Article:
This is second in a series of 12 posts on historical Christmas traditions. I didn’t note my sources, but please trust I did verify the information.
About the time Jesus was born, the Romans were big into worshiping a god named Mithras in a highly elaborate cult. Mithras began as a Persian Zoroastrian god of oaths, but was assimilated by the Romans because of his popularity with soldiers. Some researchers suggest he may have been the god of choice of a pagan, Romano-Celtic King Arthur. Like Jesus, Mithras was said to have been born on December 25 and was as a reconciler between the forces of good and evil who was buried in a tomb and rose from the dead after three days. Like the Celtic gods celebrated at Yule, he was a child of the sun. Sources differ over whether or not Mithras became ever human like Jesus (and some Greek gods) did. Mithraism is sometimes viewed as a rival of early Christianity.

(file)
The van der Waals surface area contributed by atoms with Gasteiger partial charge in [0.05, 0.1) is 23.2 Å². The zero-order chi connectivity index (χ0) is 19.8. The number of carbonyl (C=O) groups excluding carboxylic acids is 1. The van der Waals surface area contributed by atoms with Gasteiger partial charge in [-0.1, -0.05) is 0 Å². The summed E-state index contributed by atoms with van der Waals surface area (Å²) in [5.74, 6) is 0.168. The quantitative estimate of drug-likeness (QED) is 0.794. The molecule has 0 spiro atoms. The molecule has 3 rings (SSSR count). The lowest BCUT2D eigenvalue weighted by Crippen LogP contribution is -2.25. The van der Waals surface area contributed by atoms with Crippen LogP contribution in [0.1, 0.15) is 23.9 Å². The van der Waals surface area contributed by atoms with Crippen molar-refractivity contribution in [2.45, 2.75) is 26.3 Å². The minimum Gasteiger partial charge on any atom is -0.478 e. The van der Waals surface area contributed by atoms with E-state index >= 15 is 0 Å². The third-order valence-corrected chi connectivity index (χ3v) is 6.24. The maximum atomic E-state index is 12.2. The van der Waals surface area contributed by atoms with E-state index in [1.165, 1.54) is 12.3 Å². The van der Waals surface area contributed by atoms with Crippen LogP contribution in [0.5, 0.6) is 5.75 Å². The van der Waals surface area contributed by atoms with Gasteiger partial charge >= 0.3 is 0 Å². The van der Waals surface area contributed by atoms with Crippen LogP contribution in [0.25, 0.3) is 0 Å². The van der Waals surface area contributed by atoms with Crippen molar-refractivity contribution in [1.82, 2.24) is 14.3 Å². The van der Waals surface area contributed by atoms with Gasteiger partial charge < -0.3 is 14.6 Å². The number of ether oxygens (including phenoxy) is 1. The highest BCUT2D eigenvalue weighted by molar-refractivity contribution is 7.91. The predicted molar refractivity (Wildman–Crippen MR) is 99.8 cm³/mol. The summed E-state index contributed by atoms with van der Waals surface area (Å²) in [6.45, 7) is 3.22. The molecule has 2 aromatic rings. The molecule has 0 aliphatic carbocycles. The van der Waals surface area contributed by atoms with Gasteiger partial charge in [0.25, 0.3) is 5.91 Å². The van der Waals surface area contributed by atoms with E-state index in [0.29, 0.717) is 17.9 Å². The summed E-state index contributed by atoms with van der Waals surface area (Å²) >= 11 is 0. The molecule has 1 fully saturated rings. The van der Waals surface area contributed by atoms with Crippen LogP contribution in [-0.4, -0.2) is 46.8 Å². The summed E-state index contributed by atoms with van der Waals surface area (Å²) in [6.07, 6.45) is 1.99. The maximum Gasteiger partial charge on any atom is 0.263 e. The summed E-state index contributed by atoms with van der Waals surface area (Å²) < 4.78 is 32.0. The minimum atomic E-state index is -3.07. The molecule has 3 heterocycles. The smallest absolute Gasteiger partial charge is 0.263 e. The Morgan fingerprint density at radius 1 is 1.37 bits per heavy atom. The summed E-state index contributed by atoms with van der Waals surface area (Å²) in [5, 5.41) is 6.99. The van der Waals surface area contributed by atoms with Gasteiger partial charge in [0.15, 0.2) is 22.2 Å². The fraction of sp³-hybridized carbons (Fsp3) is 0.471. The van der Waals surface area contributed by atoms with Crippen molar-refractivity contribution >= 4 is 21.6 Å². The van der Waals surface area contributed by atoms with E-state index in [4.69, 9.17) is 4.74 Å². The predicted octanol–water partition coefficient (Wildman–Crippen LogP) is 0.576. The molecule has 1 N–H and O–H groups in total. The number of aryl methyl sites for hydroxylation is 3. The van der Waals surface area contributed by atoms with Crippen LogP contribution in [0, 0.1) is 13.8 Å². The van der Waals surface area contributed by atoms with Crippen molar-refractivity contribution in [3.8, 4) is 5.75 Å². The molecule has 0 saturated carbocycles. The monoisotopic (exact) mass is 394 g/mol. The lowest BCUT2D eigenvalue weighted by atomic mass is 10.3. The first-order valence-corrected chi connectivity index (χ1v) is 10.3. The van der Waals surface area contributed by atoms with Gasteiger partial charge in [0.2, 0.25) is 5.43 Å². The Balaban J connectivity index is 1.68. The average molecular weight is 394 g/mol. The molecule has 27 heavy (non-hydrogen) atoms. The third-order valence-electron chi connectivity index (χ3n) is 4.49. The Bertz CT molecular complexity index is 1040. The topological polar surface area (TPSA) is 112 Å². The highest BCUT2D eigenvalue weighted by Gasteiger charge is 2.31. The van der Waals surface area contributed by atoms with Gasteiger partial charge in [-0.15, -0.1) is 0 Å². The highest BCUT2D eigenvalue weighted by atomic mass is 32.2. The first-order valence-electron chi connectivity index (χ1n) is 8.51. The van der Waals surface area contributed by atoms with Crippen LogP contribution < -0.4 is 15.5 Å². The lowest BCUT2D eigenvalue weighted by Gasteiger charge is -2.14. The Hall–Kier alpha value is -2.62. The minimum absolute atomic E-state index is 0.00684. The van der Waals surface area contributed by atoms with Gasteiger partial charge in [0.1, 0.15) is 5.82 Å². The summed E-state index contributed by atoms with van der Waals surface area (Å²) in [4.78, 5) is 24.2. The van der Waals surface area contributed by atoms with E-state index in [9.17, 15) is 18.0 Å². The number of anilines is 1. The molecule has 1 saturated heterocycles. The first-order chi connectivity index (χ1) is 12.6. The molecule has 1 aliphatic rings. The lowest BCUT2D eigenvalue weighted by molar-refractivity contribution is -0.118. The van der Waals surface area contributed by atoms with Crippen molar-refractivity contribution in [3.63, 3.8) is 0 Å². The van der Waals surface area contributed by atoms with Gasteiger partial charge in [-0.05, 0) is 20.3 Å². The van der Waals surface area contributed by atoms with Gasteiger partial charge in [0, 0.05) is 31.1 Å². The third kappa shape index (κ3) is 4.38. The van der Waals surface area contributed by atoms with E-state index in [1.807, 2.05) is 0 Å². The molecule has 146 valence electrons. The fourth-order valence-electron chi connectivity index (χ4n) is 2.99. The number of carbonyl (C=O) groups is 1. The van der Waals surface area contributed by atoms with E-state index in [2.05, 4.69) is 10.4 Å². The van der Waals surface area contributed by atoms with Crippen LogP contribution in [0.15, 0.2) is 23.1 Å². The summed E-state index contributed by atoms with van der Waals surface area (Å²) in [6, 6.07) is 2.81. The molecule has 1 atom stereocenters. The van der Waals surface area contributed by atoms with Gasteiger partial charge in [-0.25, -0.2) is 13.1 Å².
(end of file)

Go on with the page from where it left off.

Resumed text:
Have you ever heard of Mithras?
I hadn’t until I started researching what religion a pagan Arthur might have followed, and boom, there you go.